In the 1920s and 1930s, the body and non-body were the photographic object and subject from multiple perspectives. As well as the more classical approach that studied the human body as a source of formal possibilities, with the naked skin a surface that uniquely captured light, the experimental and transformative techniques of photography made possible the creation of images which were a visual expression of the ideas conceived by artists connected to Surrealism.
Nineteen-thirties Paris was a place of encounter for photographers from Germany, Hungary, the USA and also France. Despite the differing styles and with no manifesto or defined movement, they were labelled the “Paris School” owing to the shared vindication of a modern aesthetic, as well as common interrelations, exchanges and influences.
In 1930, Germaine Krull, of German descent, published the portfolio Études de nu with twenty-four photographs of nude women and with an introduction explaining her conception of photography as an artisan craft and as a testimony of her era. Krull included the expression “Miroir reformant”, taken from a text Jean Cocteau wrote about her, which stated: “You are a reforming mirror. You and the camera obscura obtain a new world, a world fusing machinery and the soul”. Krull’s innovative vision was shared by contemporaries such as French photographer and film-maker Eli Lotar and Hungarian photographer André Kertész, with all three publishing their work in the prestigious annual magazine Photographie, edited by Arts et Métiers Graphiques, and in the magazine Vu, a publication founded by Lucien Vogel, who defined himself as a reinventor of photography due to the prominence of his work on its pages.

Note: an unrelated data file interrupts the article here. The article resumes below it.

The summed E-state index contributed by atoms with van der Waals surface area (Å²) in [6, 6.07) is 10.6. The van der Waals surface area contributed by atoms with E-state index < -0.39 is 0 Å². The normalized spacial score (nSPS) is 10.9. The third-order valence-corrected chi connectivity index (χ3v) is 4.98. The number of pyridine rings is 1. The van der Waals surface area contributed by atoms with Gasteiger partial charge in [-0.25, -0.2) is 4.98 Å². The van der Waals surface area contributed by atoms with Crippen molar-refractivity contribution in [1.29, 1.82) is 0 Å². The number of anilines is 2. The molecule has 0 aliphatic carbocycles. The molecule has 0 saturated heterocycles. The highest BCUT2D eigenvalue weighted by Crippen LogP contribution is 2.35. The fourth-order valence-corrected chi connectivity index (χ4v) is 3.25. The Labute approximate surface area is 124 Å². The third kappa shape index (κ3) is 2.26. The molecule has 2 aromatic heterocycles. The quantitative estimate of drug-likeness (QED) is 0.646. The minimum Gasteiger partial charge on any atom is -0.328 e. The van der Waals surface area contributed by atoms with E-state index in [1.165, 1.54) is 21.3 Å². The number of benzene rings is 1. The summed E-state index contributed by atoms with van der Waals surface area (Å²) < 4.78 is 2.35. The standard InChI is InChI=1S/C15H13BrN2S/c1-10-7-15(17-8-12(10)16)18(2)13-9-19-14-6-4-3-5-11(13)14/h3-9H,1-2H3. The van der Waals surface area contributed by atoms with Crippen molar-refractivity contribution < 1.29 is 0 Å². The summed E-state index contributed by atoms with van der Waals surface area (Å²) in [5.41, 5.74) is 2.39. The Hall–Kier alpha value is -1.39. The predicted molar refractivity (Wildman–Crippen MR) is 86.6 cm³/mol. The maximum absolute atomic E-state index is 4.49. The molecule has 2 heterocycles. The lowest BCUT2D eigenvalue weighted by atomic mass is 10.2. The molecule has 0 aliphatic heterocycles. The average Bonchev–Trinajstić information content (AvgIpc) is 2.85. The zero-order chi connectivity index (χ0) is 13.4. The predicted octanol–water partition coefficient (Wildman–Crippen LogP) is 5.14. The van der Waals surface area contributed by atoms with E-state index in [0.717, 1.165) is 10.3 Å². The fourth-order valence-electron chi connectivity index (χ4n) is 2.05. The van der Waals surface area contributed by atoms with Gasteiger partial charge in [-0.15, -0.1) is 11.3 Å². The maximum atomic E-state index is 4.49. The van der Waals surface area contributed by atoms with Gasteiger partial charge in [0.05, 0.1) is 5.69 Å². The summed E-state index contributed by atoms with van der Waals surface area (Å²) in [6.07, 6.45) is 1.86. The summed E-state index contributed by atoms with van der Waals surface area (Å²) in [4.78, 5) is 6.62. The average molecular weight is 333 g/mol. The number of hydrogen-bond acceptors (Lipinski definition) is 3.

Man Ray was one of the most active photographers in the exploration of photography’s experimental possibilities, demonstrated in his more personal works and commissions for fashion publications. Directly connected to Surrealism, he made use of photographic strategies — solarization, blurring, fragmentation, rotation, distortion — which produced an estrangement of the body, illustrating the concept of “formlessness” described by Bataille. The category of formlessness, which allows any structure organising reality to be broken, can be seen through a body photographed from unusual angles, and with partial framing or unnatural effects.
In 1938, Man Ray took part in Exposition Internationale du Surréalisme, held in Paris. In a section entitled Les Plus belles rues de Paris he recreated an avenue flanked by mannequins worked upon by artists such as Salvador Dalí, Joan Miró, Yves Tanguy, Maurice Henry, Sonia Mossé, Marcel Duchamp, André Masson, Max Ernst, Man Ray, Wolfgang Paalen, Kurt Seligmann, Óscar Domínguez and Léo Malet. The mannequin figure brought together concepts linked to Surrealism and was frequent in its imagery and symbology. Moreover, the mannequins personified the Freudian idea of “the uncanny”; they were laced with ambiguity and were an erotic object at the same time as they endowed the frontiers between the living and the inanimate with corporeality.